With frigid temps sweeping across the country, I’m sharing my recipe for Chili. This is no fancy, award-winning chili, but I’ve been cooking and refining it for 30 years and people lap it up like rabid dogs.
You can make it as hot or as mild as you want by limiting the Chili Powder, Cayenne Pepper and Paprika. But for my basic recipe, (here) my goal is to open your sinuses. I doctor up my own, with a decent habanero sauce (El Yucateco’s my favorite–plenty hot but not punishing, not too salty and full flavored). That makes it hot enough for me but mild enough for guests with less tolerance to heat. It makes a bunch, but is always better reheated. I ladle it into zip lock bags, let it cool and freeze it. It keeps well.
INGREDIENTS5lb. Lean ground beef (80:20 lean or better) 1 lb. sausage (your choice, maple is okay) (2) 14.5 oz cans diced tomatoes (2) 8 oz. original Rotel diced tomatoes/ jalapenos (1) 8 oz. can tomato sauce (2) 8 oz. cans Brook’s Hot Chili Beans (1) 8 oz. can White or Red Kidney Beans (3) Strips Smoked Bacon (or 1 tablespoon Bacon Fat) (1) large sweet, yellow or Vidalia onion 2 cups Beef soup base or bouillon Chili Powder Garlic Powder, minced garlic or fresh crushed garlic
Minced (dried) Onion Ground Cumin Ground Paprika Ground Cinnamon Cayenne (Red) Pepper Ground Black Pepper Dried or fresh Cilantro Salt – a couple teaspoons
4 oz. Diet Cola
STEP ONE: COOK THE MEAT
- Fry the bacon. Once cooked, let the bacon cool on paper towels, in a cup or jar, collect the grease from the pan. I let it filter through a paper towel, which I discard.
- Fry up the sausage
- Use a big pot for the chili.
- Prepare your pot. If you skip the bacon, (for health reasons–why are you even reading this?) for extra lean meat, start with 1/4 cup vegetable oil in the pot.
- Add your other meat and brown everything. Keep it from burning. Make sure it all gets browned.
- Dice the large onion. Add it to the meat and continue to stir, making sure the mixture doesn’t burn. Periodically scrape the bottom of the pan, distributing the caramelized goo.
- Once the onion’s browned and soft, DRAIN EXCESS GREASE.
- If you DIDN’T add bacon, add it now. Stir.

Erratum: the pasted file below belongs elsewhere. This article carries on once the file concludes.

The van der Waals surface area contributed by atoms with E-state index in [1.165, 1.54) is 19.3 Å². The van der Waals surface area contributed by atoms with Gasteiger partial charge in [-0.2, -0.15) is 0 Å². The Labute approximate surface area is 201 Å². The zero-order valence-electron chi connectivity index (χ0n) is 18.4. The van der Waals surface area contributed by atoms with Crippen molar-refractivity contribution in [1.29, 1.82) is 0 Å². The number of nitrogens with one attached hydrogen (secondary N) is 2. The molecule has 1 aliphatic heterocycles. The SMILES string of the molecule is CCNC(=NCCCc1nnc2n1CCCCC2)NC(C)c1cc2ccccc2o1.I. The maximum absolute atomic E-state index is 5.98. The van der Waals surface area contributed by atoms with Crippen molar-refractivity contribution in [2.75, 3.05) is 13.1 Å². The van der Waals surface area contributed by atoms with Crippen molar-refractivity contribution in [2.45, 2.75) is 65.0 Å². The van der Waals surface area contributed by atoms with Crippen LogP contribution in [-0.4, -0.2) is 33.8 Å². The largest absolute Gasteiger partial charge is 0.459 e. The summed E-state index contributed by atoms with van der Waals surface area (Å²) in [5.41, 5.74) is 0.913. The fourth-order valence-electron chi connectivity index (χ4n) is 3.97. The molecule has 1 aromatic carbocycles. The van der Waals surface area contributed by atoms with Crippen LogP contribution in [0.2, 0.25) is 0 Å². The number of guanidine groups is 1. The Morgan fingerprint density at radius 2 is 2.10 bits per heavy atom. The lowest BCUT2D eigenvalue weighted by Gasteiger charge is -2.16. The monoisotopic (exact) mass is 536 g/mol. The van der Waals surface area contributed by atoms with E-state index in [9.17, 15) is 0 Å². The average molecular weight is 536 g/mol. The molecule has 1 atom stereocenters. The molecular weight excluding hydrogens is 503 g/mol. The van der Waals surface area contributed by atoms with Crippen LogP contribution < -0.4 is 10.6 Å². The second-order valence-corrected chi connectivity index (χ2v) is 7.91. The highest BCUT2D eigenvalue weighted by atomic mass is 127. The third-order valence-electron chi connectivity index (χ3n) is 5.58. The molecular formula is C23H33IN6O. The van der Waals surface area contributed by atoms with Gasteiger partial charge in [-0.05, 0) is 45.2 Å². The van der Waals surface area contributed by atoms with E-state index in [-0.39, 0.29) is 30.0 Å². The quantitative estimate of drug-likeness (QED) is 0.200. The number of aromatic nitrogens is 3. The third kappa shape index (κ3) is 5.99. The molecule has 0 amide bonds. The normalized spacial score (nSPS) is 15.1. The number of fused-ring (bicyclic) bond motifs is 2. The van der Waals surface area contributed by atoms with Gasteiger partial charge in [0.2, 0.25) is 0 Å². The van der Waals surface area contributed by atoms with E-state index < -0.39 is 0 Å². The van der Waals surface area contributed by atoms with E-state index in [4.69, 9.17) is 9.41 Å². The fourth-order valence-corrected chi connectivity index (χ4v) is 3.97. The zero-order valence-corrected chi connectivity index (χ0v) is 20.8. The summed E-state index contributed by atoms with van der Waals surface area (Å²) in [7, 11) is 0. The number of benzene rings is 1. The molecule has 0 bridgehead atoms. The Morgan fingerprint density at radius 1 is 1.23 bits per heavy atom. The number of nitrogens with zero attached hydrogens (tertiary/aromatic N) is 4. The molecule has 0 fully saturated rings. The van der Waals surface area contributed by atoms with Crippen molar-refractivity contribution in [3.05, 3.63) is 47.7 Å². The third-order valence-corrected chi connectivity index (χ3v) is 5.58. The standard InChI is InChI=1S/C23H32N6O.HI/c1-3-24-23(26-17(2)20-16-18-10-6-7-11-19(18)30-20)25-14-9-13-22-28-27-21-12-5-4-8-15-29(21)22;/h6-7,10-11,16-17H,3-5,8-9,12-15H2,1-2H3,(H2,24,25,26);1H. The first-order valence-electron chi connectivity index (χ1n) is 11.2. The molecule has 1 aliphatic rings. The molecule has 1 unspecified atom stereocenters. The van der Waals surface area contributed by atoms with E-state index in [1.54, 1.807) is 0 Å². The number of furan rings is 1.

STEP TWO: SEASON THE MEAT BEFORE you add any liquid. NOTE: I don’t use measuring cups. If you have small hands, add 1/2 more of each “palm full”
- Garlic Powder-one palm full or fresh/bottled minced garlic, 2 tablespoons or 6 cloves crushed fresh garlic. Mix it in well.
- Chili Powder- 1 or 2 palms full- add the first directly to the meat, stir well. Wait to add the second if needed, later.
- Cumin- 2 palms full
- Cayenne Pepper- 2-3 tablespoons
- Fresh coarse ground Black Pepper, 2 tablespoons
- Paprika, a palm full
- Minced Onion, (optional) 1 palm full
- Add 3-4 generous pinches of salt (kosher or sea salt if you have it)
- Add 2 tablespoons ground cinnamon
- NO Cilantro yet!
STEP 3: SOUP IT UP
- ADD THE ‘MATERS, Slowly, so they don’t splash
- (1) large can tomatoes
- Both cans of Rotel
- Add medium can tomato sauce
- Add 2 cups Beef Soup Base or Bouillon
- Stir it all up
Let it get hot. Don’t let it burn. Stir frequently. Once it’s hot, taste it.
- ADD THE ‘MATERS, Slowly, so they don’t splash
2. Add all of the beans. Let it get hot again. Don’t let it burn
Once it’s hot, taste it again. If you want it spicier, add more chili powder, paprika (EASY does it) and/or Cayenne (WATCH IT HERE!)
- Add Cilantro. Fresh chopped is best. Sir and taste. It cooks quickly.
- Add the cola. Only enough to take the acidic edge off the tomatoes. Stir and taste.
- If more seasoning is needed, season to taste.
- If more “soup” is needed, add more beef broth, water or V-8 juice.
- Reduce heat, cover and let simmer over low heat. Check frequently, stir to make sure it doesn’t stick to the bottom of the pan.
Cook it as long as you want. Simmer it long and everything blends. No flavor should dominate but each should be evident. Serve hot with cold beer and make hot sauce available. On a 1 to 10, I consider Tabasco about a 5. To me, the El Yucateca red is about an 8. A “10” makes you cry. Any hotter than that irritates the roof of my mouth.
Serve with soup crackers and shredded cheddar cheese (optional). If you want to get really snooty, add a dollop of sour cream and some fresh chopped scallions. (I never do this).
If using an aluminum pot, move the leftovers in something else. The acid in the tomatoes reacts unfavorably with aluminum. Many soups taste better when saved and reheated, and chili’s one of them. Freeze it and it’s nice to have on hand for when the thermometer dips.
OPTION: If you want to change it up a bit, forget the coke and melt in half a regular Hershey bar or a chunk of dark chocolate. You’ll be surprised how well the chocolate complements the brown/red spices and its sweetness knocks the edge off the tomatoes.
I used to cook several times this much for a food pantry attended by all ages, even toddlers and all needed to do is “dial down” the brown/red spices. But if you want to “give it some legs,” this recipe should do the trick.